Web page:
The average fuel economy of new light vehicles sold in the United States in March surged to 25.4 mpg, according to researchers from the University of Michigan. The fuel economy of new US vehicles sold in March was 0.3 mpg higher than the revised figure for February. According to a monthly report from the university’s Transportation Research Institute, the March 2014 figure is also 5.3 mpg higher than the average in October 2007, when the researchers first started obtaining fuel economy data.
Researchers calculated average sales-weighted fuel economy was calculated using the monthly sales of individual models as well as the combined city-highway fuel economy ratings from the EPA Fuel Economy Guide for each model. The institute's national Eco-Driving Index was 0.80 in January.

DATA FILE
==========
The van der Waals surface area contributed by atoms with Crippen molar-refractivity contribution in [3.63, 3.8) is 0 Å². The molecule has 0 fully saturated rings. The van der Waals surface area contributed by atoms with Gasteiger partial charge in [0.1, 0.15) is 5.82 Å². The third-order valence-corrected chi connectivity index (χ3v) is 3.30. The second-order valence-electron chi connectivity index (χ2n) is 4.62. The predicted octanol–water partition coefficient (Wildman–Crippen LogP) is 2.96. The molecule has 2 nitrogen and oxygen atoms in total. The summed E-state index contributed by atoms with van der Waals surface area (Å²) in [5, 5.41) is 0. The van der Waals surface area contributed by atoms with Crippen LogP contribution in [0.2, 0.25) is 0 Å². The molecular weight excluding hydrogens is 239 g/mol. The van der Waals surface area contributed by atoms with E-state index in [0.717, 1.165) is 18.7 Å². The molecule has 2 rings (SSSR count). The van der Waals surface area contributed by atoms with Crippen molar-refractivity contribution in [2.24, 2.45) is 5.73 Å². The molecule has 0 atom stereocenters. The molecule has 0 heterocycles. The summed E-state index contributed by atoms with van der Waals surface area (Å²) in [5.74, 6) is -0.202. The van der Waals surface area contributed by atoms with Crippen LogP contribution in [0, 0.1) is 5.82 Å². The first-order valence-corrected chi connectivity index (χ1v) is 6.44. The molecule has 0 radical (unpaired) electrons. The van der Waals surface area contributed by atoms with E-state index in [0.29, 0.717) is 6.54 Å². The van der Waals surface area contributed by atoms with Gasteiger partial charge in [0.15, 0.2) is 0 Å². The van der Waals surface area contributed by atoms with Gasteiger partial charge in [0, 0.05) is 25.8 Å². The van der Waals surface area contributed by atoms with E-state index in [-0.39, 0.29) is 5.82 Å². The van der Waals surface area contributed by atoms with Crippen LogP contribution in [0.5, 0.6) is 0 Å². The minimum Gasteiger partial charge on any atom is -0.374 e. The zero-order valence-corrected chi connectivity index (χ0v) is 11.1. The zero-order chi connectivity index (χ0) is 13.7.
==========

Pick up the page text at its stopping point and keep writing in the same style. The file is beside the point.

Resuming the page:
The index measures the monthly greenhouse gas emissions from a driver in the US who purchase a new vehicle during the month.
The scores are compared with a base score of 1 in October 2007; the lower the index score, the better. Researcher Michael Sivak said in a statement that a 0.80 index means an improvement of 20 percent from October 2007, noting that it considers both the fuel used per distance driven and the amount of driving. He said the reduction indicates the drop in distance driven by US drivers and the improvement in fuel economy.
According to the research, 2012 US fuel consumption was 394 gallons per person; 584 gallons per licensed driver; 1,021 gallons per household; and 529 gallons per registered vehicle.
The figures were 13 percent to 18 percent lower than in 2003 (peak year for registered vehicles) and 2004 (other measures). Sivak remarked that study shows there are fewer light-duty vehicles that are driven less and consumes less fuel than in the past.